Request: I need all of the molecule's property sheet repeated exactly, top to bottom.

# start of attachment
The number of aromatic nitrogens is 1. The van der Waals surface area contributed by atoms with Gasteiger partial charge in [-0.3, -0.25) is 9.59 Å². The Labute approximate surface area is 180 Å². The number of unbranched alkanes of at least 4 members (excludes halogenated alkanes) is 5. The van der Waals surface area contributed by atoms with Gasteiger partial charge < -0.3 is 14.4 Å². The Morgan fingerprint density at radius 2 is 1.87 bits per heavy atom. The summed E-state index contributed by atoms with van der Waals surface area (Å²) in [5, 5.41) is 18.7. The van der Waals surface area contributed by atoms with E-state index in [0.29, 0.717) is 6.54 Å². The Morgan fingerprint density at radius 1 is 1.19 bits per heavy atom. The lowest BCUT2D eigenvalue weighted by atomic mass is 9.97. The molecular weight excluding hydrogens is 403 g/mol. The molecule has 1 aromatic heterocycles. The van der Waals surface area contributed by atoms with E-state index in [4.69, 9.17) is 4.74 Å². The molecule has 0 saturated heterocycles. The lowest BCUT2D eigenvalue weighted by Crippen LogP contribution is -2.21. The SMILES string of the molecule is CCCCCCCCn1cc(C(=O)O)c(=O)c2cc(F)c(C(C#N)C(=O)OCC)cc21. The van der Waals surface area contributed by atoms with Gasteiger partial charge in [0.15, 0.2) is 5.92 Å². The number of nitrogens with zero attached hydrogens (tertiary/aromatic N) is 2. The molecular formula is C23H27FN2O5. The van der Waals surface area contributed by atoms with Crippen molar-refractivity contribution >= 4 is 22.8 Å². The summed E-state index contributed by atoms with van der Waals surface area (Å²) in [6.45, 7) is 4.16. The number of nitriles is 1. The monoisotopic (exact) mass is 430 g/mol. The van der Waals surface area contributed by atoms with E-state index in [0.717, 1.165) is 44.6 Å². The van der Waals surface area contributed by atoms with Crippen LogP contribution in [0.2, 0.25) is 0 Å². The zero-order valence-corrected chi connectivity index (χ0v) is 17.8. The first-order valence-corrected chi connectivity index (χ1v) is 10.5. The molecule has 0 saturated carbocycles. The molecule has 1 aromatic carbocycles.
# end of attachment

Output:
The number of aromatic nitrogens is 1. The van der Waals surface area contributed by atoms with Gasteiger partial charge in [-0.3, -0.25) is 9.59 Å². The Labute approximate surface area is 180 Å². The number of unbranched alkanes of at least 4 members (excludes halogenated alkanes) is 5. The van der Waals surface area contributed by atoms with Gasteiger partial charge < -0.3 is 14.4 Å². The Morgan fingerprint density at radius 2 is 1.87 bits per heavy atom. The summed E-state index contributed by atoms with van der Waals surface area (Å²) in [5, 5.41) is 18.7. The van der Waals surface area contributed by atoms with E-state index in [0.29, 0.717) is 6.54 Å². The Morgan fingerprint density at radius 1 is 1.19 bits per heavy atom. The lowest BCUT2D eigenvalue weighted by atomic mass is 9.97. The molecular weight excluding hydrogens is 403 g/mol. The molecule has 1 aromatic heterocycles. The van der Waals surface area contributed by atoms with E-state index in [4.69, 9.17) is 4.74 Å². The molecule has 0 saturated heterocycles. The lowest BCUT2D eigenvalue weighted by Crippen LogP contribution is -2.21. The SMILES string of the molecule is CCCCCCCCn1cc(C(=O)O)c(=O)c2cc(F)c(C(C#N)C(=O)OCC)cc21. The van der Waals surface area contributed by atoms with Gasteiger partial charge in [0.15, 0.2) is 5.92 Å². The number of nitrogens with zero attached hydrogens (tertiary/aromatic N) is 2. The molecular formula is C23H27FN2O5. The van der Waals surface area contributed by atoms with Crippen molar-refractivity contribution >= 4 is 22.8 Å². The summed E-state index contributed by atoms with van der Waals surface area (Å²) in [6.45, 7) is 4.16. The number of nitriles is 1. The monoisotopic (exact) mass is 430 g/mol. The van der Waals surface area contributed by atoms with E-state index in [0.717, 1.165) is 44.6 Å². The van der Waals surface area contributed by atoms with Crippen LogP contribution in [0.2, 0.25) is 0 Å². The zero-order valence-corrected chi connectivity index (χ0v) is 17.8. The first-order valence-corrected chi connectivity index (χ1v) is 10.5. The molecule has 0 saturated carbocycles. The molecule has 1 aromatic carbocycles.